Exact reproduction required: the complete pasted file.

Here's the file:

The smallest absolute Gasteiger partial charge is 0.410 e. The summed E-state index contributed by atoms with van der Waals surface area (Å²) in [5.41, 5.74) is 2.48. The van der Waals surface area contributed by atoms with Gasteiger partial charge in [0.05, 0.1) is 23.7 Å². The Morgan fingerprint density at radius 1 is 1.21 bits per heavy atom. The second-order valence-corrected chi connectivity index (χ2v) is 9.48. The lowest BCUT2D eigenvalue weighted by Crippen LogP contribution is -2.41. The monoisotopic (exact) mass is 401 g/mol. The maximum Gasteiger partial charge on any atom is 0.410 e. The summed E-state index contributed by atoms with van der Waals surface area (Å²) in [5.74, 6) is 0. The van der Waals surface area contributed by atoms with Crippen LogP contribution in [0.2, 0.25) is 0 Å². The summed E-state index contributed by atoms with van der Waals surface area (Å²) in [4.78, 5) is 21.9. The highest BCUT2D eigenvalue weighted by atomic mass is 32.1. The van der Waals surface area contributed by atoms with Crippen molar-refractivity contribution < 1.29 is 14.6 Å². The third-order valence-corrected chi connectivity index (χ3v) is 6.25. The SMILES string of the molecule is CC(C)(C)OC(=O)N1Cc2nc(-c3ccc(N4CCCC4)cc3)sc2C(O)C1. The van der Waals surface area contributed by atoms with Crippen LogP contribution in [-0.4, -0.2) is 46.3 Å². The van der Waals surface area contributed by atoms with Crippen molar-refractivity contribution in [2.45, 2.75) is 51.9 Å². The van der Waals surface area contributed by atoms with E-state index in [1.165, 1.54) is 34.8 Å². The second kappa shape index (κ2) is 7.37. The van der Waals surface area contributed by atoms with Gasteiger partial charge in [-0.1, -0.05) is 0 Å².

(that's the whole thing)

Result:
The smallest absolute Gasteiger partial charge is 0.410 e. The summed E-state index contributed by atoms with van der Waals surface area (Å²) in [5.41, 5.74) is 2.48. The van der Waals surface area contributed by atoms with Gasteiger partial charge in [0.05, 0.1) is 23.7 Å². The Morgan fingerprint density at radius 1 is 1.21 bits per heavy atom. The second-order valence-corrected chi connectivity index (χ2v) is 9.48. The lowest BCUT2D eigenvalue weighted by Crippen LogP contribution is -2.41. The monoisotopic (exact) mass is 401 g/mol. The maximum Gasteiger partial charge on any atom is 0.410 e. The summed E-state index contributed by atoms with van der Waals surface area (Å²) in [5.74, 6) is 0. The van der Waals surface area contributed by atoms with Crippen LogP contribution in [0.2, 0.25) is 0 Å². The summed E-state index contributed by atoms with van der Waals surface area (Å²) in [4.78, 5) is 21.9. The highest BCUT2D eigenvalue weighted by atomic mass is 32.1. The van der Waals surface area contributed by atoms with Crippen molar-refractivity contribution < 1.29 is 14.6 Å². The third-order valence-corrected chi connectivity index (χ3v) is 6.25. The SMILES string of the molecule is CC(C)(C)OC(=O)N1Cc2nc(-c3ccc(N4CCCC4)cc3)sc2C(O)C1. The van der Waals surface area contributed by atoms with Crippen LogP contribution in [-0.4, -0.2) is 46.3 Å². The van der Waals surface area contributed by atoms with Crippen molar-refractivity contribution in [2.45, 2.75) is 51.9 Å². The van der Waals surface area contributed by atoms with E-state index in [1.165, 1.54) is 34.8 Å². The second kappa shape index (κ2) is 7.37. The van der Waals surface area contributed by atoms with Gasteiger partial charge in [-0.1, -0.05) is 0 Å².